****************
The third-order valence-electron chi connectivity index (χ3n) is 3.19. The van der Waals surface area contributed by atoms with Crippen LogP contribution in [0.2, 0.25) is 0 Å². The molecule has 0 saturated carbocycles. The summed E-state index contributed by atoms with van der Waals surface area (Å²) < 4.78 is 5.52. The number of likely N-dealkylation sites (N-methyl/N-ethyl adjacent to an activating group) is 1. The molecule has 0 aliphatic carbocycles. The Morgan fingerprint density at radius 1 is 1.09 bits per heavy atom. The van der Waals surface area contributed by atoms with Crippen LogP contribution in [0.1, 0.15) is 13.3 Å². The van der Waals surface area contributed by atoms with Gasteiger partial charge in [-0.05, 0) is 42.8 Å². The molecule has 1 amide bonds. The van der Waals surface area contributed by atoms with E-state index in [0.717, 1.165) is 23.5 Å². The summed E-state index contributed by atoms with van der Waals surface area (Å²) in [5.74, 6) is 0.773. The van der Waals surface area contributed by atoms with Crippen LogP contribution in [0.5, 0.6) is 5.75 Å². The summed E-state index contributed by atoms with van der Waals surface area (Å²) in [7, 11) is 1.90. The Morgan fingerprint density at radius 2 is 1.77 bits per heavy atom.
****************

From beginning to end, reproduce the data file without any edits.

The third-order valence-electron chi connectivity index (χ3n) is 3.19. The van der Waals surface area contributed by atoms with Crippen LogP contribution in [0.2, 0.25) is 0 Å². The molecule has 0 saturated carbocycles. The summed E-state index contributed by atoms with van der Waals surface area (Å²) < 4.78 is 5.52. The number of likely N-dealkylation sites (N-methyl/N-ethyl adjacent to an activating group) is 1. The molecule has 0 aliphatic carbocycles. The Morgan fingerprint density at radius 1 is 1.09 bits per heavy atom. The van der Waals surface area contributed by atoms with Crippen LogP contribution in [0.1, 0.15) is 13.3 Å². The van der Waals surface area contributed by atoms with Gasteiger partial charge in [-0.05, 0) is 42.8 Å². The molecule has 1 amide bonds. The van der Waals surface area contributed by atoms with E-state index in [0.717, 1.165) is 23.5 Å². The summed E-state index contributed by atoms with van der Waals surface area (Å²) in [5.74, 6) is 0.773. The van der Waals surface area contributed by atoms with Crippen LogP contribution in [0.5, 0.6) is 5.75 Å². The summed E-state index contributed by atoms with van der Waals surface area (Å²) in [7, 11) is 1.90. The Morgan fingerprint density at radius 2 is 1.77 bits per heavy atom.